Billionaire Pickens Reflects On Advice That Shaped Career

T. Boone Pickens Is One Of Richest People In America

Legendary Texas oilman and billionaire T. Boone Pickens sat down with 10News and revealed the childhood experiences that helped shape his life and paved the way to success.

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Pickens, who calls San Diego home for part of the year, is considered a no-nonsense businessman who managed to turn a small company into a massive fortune.

"I had some lucky breaks … no question … I did," Pickens told 10News anchor Kimberly Hunt.

Pickens describes himself as a simple man and spoke about the advice his grandmother once gave him.

"She said, 'Don't ever carry inventory. If you need one tube of toothpaste, don't buy two or you're carrying inventory for Charlie Amos.' He was the druggist," said Pickens.

That philosophy about shopping sticks with him to this day.

"You can be foolish and go spend money ... but I'm not a spender ... I go shopping for clothes about one time every three or four years," Pickens said.

When Boone had trouble collecting in the afternoons on his paper route, his grandmother suggested he change his strategy and drop by first thing in the morning.

"It makes you think ... I'm not getting this done. Is there a better way to do it, and how can I do it better than the guys I'm competing with?" said Pickens.

Doing it better than the competition has always been important to him.

"My mother, when I was 10 years old, she said, 'Sonny, you've got to get over it, you can't cry every time you lose,'" Pickens said.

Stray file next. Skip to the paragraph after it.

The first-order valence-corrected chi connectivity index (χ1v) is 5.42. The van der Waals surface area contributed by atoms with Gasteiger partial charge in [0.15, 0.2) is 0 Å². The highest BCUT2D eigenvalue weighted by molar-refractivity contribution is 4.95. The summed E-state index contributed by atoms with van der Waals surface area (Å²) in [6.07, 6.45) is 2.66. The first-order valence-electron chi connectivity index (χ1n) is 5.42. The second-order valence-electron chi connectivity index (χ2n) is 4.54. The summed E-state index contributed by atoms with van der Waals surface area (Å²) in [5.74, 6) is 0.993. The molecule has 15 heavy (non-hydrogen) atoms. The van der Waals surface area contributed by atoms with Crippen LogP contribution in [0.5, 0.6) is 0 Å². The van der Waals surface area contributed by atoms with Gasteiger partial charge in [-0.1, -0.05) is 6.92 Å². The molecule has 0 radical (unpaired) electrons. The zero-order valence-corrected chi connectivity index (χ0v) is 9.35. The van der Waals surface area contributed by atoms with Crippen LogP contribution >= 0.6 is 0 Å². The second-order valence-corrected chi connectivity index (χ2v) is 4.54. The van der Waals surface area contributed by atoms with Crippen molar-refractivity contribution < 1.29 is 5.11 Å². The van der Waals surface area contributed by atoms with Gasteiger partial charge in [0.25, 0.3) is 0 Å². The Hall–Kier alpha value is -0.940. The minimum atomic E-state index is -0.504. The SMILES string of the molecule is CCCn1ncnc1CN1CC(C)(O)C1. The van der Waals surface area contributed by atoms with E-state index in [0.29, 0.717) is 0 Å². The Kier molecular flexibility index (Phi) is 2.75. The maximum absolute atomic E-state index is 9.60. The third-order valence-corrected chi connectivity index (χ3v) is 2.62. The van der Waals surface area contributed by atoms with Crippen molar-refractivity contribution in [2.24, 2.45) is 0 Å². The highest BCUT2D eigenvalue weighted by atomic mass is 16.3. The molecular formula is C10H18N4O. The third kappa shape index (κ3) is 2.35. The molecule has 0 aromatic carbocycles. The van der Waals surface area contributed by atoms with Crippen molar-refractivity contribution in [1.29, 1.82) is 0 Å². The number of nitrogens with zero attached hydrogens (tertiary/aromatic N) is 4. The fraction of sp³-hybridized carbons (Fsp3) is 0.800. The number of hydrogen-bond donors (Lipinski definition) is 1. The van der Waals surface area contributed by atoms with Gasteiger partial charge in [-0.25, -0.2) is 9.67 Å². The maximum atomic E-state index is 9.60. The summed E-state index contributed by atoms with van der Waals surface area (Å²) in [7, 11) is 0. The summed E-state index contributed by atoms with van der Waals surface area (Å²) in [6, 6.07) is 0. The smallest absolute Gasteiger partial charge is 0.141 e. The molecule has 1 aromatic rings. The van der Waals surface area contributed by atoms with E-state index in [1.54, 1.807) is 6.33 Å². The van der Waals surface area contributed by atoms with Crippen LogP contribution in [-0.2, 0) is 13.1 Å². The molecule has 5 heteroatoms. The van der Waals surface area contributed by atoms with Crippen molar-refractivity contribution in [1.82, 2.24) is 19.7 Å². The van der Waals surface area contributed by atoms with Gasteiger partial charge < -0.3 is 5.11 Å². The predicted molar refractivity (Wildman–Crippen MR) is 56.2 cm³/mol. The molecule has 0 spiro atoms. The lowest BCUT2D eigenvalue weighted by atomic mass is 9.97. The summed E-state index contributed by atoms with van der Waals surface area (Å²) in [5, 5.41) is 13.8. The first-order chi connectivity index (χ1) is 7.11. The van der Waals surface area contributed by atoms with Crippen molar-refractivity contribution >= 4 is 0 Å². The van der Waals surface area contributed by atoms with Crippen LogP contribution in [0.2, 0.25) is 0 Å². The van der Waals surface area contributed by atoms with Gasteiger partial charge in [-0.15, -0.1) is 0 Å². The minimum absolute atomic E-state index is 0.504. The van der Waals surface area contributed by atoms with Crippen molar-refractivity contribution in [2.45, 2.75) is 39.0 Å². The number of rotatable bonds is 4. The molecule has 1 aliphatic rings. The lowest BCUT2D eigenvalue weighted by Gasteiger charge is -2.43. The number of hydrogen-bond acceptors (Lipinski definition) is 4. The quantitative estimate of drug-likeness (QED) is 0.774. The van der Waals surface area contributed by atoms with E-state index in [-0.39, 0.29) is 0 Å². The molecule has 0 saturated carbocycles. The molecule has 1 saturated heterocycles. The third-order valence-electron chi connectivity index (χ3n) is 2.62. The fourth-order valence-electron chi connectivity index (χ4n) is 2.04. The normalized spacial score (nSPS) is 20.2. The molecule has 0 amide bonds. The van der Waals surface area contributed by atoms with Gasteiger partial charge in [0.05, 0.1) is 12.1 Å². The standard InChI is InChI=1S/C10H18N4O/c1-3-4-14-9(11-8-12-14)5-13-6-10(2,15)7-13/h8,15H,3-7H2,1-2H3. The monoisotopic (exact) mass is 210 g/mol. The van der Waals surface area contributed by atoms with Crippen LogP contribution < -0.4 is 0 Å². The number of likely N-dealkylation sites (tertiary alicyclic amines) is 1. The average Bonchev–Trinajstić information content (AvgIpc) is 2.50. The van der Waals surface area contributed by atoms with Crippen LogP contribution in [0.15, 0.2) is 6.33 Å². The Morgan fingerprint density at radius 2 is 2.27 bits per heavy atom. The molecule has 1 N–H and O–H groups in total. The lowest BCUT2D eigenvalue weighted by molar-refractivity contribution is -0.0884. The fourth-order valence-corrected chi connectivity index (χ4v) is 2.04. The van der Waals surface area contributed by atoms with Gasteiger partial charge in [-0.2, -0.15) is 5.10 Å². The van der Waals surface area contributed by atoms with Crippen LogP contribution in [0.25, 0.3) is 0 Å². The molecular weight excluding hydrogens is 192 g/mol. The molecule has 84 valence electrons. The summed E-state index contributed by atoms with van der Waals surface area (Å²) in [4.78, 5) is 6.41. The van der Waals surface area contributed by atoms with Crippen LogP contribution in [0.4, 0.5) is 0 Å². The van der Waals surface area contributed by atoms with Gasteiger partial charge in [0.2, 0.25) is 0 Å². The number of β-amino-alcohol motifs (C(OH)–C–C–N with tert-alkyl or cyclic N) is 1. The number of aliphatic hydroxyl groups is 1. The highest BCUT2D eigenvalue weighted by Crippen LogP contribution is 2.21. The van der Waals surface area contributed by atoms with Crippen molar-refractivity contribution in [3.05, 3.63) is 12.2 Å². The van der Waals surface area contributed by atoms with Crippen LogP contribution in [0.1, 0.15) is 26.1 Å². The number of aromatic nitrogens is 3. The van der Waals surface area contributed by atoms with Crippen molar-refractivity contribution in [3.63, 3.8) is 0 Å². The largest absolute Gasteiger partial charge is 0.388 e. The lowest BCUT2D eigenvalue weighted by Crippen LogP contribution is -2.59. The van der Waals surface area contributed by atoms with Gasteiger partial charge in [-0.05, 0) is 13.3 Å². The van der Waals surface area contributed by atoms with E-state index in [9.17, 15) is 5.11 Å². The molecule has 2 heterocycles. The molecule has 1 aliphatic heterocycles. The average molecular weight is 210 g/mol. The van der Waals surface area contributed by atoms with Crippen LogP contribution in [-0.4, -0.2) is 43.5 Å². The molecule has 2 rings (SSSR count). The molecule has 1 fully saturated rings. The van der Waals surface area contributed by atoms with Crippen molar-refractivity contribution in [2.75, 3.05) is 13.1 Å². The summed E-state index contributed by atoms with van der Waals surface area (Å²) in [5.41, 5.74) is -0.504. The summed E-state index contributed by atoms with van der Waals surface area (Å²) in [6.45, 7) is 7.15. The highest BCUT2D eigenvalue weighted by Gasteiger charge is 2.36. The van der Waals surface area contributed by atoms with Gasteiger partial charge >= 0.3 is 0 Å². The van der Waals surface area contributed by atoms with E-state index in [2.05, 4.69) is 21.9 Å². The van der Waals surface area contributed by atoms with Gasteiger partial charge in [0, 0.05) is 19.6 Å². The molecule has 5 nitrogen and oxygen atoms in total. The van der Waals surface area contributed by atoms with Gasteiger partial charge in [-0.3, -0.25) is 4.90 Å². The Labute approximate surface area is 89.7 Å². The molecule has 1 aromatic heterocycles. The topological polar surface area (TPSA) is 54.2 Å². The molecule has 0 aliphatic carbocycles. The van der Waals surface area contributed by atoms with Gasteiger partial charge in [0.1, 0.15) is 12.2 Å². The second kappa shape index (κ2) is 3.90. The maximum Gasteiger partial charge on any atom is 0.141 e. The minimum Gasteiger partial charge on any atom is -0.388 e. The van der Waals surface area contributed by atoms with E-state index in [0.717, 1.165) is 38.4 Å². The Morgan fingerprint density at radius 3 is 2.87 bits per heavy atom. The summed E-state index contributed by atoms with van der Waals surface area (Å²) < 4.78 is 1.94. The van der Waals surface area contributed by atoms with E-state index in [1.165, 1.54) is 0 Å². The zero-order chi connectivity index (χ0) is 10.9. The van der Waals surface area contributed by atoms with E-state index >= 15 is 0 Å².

So he's always worked hard to win.

Pickens said, "You can't get off the ground without a good work ethic, that's all there is to it."

But Pickens has always combined it with the ability to make decisions quickly, assess risks and learn from failures.

"Mistakes or losses are such beautiful learning lessons," said Pickens.

Pickens' passion is now getting America to stop making the mistake of relying on oil from the Middle East. He said Canada's pipeline is there for the taking, as well as natural gas in the U.S., wind and solar.

"I don't want to go out and have history say America was the dumbest crowd that ever came to town, that we had the resources and we bought oil from the enemy. Please don't let any of us go out that way," said Pickens.

Pickens is a renowned philanthropist who has given away almost $1 billion during his career.

He credits his grandmother, who always gave to the Red Cross and told him "never forget where you came from."

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